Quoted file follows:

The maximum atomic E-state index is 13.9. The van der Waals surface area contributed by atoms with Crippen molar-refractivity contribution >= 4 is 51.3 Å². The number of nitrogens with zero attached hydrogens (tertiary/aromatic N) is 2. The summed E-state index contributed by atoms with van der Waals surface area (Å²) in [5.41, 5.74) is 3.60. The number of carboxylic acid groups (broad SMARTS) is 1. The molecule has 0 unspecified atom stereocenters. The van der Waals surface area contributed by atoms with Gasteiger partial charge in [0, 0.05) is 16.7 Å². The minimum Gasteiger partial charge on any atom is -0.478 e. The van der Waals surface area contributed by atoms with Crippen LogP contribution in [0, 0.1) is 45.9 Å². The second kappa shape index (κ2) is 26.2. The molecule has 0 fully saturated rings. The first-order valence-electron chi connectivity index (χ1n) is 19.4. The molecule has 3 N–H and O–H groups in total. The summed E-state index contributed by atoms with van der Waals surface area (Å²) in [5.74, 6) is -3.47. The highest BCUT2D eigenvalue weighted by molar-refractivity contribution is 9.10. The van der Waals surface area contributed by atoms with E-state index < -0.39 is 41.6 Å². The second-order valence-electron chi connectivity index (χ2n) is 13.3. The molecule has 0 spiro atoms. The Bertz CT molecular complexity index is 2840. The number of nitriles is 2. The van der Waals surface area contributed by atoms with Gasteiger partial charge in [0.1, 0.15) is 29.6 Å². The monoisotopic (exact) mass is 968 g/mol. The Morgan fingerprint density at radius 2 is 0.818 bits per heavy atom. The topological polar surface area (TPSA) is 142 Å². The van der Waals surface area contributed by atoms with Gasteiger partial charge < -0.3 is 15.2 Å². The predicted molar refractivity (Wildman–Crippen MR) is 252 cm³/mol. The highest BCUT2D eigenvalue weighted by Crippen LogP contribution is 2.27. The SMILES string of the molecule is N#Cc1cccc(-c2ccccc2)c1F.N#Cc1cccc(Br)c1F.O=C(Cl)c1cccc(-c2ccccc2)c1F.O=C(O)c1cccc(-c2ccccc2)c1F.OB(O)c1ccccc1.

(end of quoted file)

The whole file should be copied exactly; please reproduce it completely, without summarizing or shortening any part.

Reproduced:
The maximum atomic E-state index is 13.9. The van der Waals surface area contributed by atoms with Crippen molar-refractivity contribution >= 4 is 51.3 Å². The number of nitrogens with zero attached hydrogens (tertiary/aromatic N) is 2. The summed E-state index contributed by atoms with van der Waals surface area (Å²) in [5.41, 5.74) is 3.60. The number of carboxylic acid groups (broad SMARTS) is 1. The molecule has 0 unspecified atom stereocenters. The van der Waals surface area contributed by atoms with Gasteiger partial charge in [0, 0.05) is 16.7 Å². The minimum Gasteiger partial charge on any atom is -0.478 e. The van der Waals surface area contributed by atoms with Crippen LogP contribution in [0, 0.1) is 45.9 Å². The second kappa shape index (κ2) is 26.2. The molecule has 0 fully saturated rings. The first-order valence-electron chi connectivity index (χ1n) is 19.4. The molecule has 3 N–H and O–H groups in total. The summed E-state index contributed by atoms with van der Waals surface area (Å²) in [5.74, 6) is -3.47. The highest BCUT2D eigenvalue weighted by molar-refractivity contribution is 9.10. The van der Waals surface area contributed by atoms with E-state index < -0.39 is 41.6 Å². The second-order valence-electron chi connectivity index (χ2n) is 13.3. The molecule has 0 spiro atoms. The Bertz CT molecular complexity index is 2840. The number of nitriles is 2. The van der Waals surface area contributed by atoms with Gasteiger partial charge in [0.1, 0.15) is 29.6 Å². The monoisotopic (exact) mass is 968 g/mol. The Morgan fingerprint density at radius 2 is 0.818 bits per heavy atom. The topological polar surface area (TPSA) is 142 Å². The van der Waals surface area contributed by atoms with Gasteiger partial charge < -0.3 is 15.2 Å². The predicted molar refractivity (Wildman–Crippen MR) is 252 cm³/mol. The highest BCUT2D eigenvalue weighted by Crippen LogP contribution is 2.27. The SMILES string of the molecule is N#Cc1cccc(-c2ccccc2)c1F.N#Cc1cccc(Br)c1F.O=C(Cl)c1cccc(-c2ccccc2)c1F.O=C(O)c1cccc(-c2ccccc2)c1F.OB(O)c1ccccc1.